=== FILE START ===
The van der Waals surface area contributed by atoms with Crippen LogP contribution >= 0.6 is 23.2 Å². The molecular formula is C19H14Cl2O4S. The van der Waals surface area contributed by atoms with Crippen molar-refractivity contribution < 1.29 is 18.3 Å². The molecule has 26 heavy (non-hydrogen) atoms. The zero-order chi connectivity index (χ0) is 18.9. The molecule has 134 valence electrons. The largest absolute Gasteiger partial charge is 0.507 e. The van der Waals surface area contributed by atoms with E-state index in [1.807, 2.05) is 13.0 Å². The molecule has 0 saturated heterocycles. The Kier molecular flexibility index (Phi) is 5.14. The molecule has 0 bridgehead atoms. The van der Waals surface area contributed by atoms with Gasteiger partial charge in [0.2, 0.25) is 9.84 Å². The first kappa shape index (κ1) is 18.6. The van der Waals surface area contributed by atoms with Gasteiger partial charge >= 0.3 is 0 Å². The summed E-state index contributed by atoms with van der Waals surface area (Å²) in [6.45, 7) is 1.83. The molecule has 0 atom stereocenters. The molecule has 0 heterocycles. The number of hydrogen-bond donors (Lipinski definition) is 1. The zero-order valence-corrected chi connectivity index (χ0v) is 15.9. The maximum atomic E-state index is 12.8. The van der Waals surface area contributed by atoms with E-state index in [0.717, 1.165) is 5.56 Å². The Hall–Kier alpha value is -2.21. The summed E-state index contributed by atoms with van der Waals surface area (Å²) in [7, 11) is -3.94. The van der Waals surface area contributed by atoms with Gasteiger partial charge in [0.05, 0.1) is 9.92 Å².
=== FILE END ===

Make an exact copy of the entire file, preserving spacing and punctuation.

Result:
The van der Waals surface area contributed by atoms with Crippen LogP contribution >= 0.6 is 23.2 Å². The molecular formula is C19H14Cl2O4S. The van der Waals surface area contributed by atoms with Crippen molar-refractivity contribution < 1.29 is 18.3 Å². The molecule has 26 heavy (non-hydrogen) atoms. The zero-order chi connectivity index (χ0) is 18.9. The molecule has 134 valence electrons. The largest absolute Gasteiger partial charge is 0.507 e. The van der Waals surface area contributed by atoms with E-state index in [1.807, 2.05) is 13.0 Å². The molecule has 0 saturated heterocycles. The Kier molecular flexibility index (Phi) is 5.14. The molecule has 0 bridgehead atoms. The van der Waals surface area contributed by atoms with Gasteiger partial charge in [0.2, 0.25) is 9.84 Å². The first kappa shape index (κ1) is 18.6. The van der Waals surface area contributed by atoms with Gasteiger partial charge >= 0.3 is 0 Å². The summed E-state index contributed by atoms with van der Waals surface area (Å²) in [6.45, 7) is 1.83. The molecule has 0 atom stereocenters. The molecule has 0 heterocycles. The number of hydrogen-bond donors (Lipinski definition) is 1. The zero-order valence-corrected chi connectivity index (χ0v) is 15.9. The maximum atomic E-state index is 12.8. The van der Waals surface area contributed by atoms with E-state index in [0.717, 1.165) is 5.56 Å². The Hall–Kier alpha value is -2.21. The summed E-state index contributed by atoms with van der Waals surface area (Å²) in [7, 11) is -3.94. The van der Waals surface area contributed by atoms with Gasteiger partial charge in [0.05, 0.1) is 9.92 Å².